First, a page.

In today’s world of technology, we have innumerable online accounts for sorting out almost everything in our lives. Food, ride, books, shopping, music! You just name it, something is there for it! But, being a human being, it can be very difficult exercise to remember all the individual passwords which are the key for accessing our online accounts and that’s when we need something, which will keep a track of all the usernames and passwords so that we can easily login whenever we need. When it comes to keeping an account of all the usernames and passwords, password managers are something that comes to our mind. With password managers, you can keep all the user IDs and passwords in one place securely, to log into your favourite websites later on.
Even most web browsers today come with inbuilt password managers, or at least a derivative of password managers, with certain useful features, there are numerous reasons you should still use a dedicated password manager to store all your passwords. With web browsers mostly used for surfing the web, it’s a no brainer, the password managers within web browsers will, in most cases just serve a very small purpose, but standalone password managers come with a lot of features, which can offer more convenience to the user.
The Top 7 reasons you should use a password manager
Use complex passwords
There are several users, who use the same password for multiple accounts just because they don’t want to remember the individual passwords for all the different accounts. It is the most vulnerable idea to use one single password for multiple accounts. Even if you are using different passwords for different accounts, chances are that the passwords are quite simple, so that it becomes easier for you to remember. Simple passwords don’t always refer to ‘00000’ or ‘12345’, but something related to your personal life, or a dictionary word also falls under the category of simple passwords. You can use the browser’s password manager to save the passwords even if you use a complex one, but using a password manager can be more useful in this case.
While you are using a password manager, the password manager can automatically generate strong passwords for different accounts which will be very hard to crack at least by brute force attacks. Even though the latest version of Google Chrome and Mozilla Firefox password manager can also generate a strong password for your accounts, most websites require password to have a combination of capital letters, small letters, numbers and symbols, while others with a lower set of characters, but the browser’s password manager does not give you enough room to play when it comes to choosing a password with the necessary elements. But, with password managers, you can not only generate strong passwords, but you can also choose the criteria depending upon what type of elements the password should have while creating an account on your favourite website.
Cross-platform availability of passwords
I understand Google Chrome or Firefox might be your favourite web browser, and if you are using it for signing in to your website, you can easily sign in to the same website from your mobile or other devices as long as you are signed in with the same account, using auto-fill. But what if you want to switch to a new web browser or just want to use a separate web browser to sign in to certain websites for some reason. All the passwords that are synced with an account linked with a browser will only work with that particular browser. If you use Chrome to store all your passwords, they will not be available on Firefox or vice versa. In a nutshell, if you switch between browsers, the passwords are gone.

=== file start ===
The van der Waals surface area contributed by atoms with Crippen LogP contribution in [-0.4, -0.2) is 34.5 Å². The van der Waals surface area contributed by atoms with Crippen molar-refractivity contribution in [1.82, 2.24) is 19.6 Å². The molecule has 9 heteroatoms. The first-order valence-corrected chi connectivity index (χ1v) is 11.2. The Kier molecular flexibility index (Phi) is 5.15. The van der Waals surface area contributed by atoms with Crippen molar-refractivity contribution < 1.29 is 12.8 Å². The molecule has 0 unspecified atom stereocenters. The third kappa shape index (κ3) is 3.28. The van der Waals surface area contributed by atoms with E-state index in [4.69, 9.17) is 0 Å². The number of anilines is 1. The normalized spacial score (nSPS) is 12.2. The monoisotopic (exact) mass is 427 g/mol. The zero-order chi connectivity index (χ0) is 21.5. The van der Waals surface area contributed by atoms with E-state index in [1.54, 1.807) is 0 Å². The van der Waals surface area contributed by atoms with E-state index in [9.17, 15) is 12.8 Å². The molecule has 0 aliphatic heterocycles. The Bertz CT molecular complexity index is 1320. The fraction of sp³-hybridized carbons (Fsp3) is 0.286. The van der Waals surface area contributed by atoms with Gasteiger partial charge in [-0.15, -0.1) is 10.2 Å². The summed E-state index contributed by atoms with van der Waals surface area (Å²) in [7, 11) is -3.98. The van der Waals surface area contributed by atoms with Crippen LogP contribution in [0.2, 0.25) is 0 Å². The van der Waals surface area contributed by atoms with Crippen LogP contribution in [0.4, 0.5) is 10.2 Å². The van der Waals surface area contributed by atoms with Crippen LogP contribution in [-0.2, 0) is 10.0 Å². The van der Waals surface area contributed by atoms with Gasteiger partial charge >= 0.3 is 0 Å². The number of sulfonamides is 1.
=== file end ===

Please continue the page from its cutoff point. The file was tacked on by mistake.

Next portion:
Most popular password managers available for almost all the popular web browsers and also for Android devices, are cross-platform so that you can log in to your existing accounts, no matter which web browser or platform you are using. With all your user IDs and passwords stored on the same web browser, you are keeping yourself tied to the ecosystem, which can be frustrating for you, if you plan to switch to a new web browser or platform. Alternatively, you can always download a copy of all your passwords in a CSV or any other file format, not to mention, it will not get updated with time each time you sign in to a new website. Downloading the stored passwords after signing in to every single account isn’t a convenient idea, and I think you will agree.
Just remember one password and you are ready
With password managers, we have to use a master password to get access to or add new IDs and passwords manually. Even in circumstances when you are not using the password manager, but you still need to sign in to one of your accounts, maybe in a cyber cafe or at your office, you can always open the password manager using your master password to manually type in the username and password to log in. Most password managers even have support for biometric login, which can help you to login with your fingerprint and that can be one of the most convenient ways to bypass the process of typing your master password, when you are in public, and you don’t want others to sneak into your master password.
Even though Google Chrome and other popular web browsers that store user ID and password will also require you to enter the system password or use a pattern or pin on a smartphone to see the user ID and password, that is not as good as using a master password on your default password manager. You can keep the master password written on a piece of paper and keep it somewhere only have access to and keep it in your memory as well so that you can secure all your passwords in one place. It is at least, much easier to remember one single password instead of remembering thousands of them. One thing that is cool about most trusted password managers is that it will never store the master password on the server which is the primary key to access all your passwords.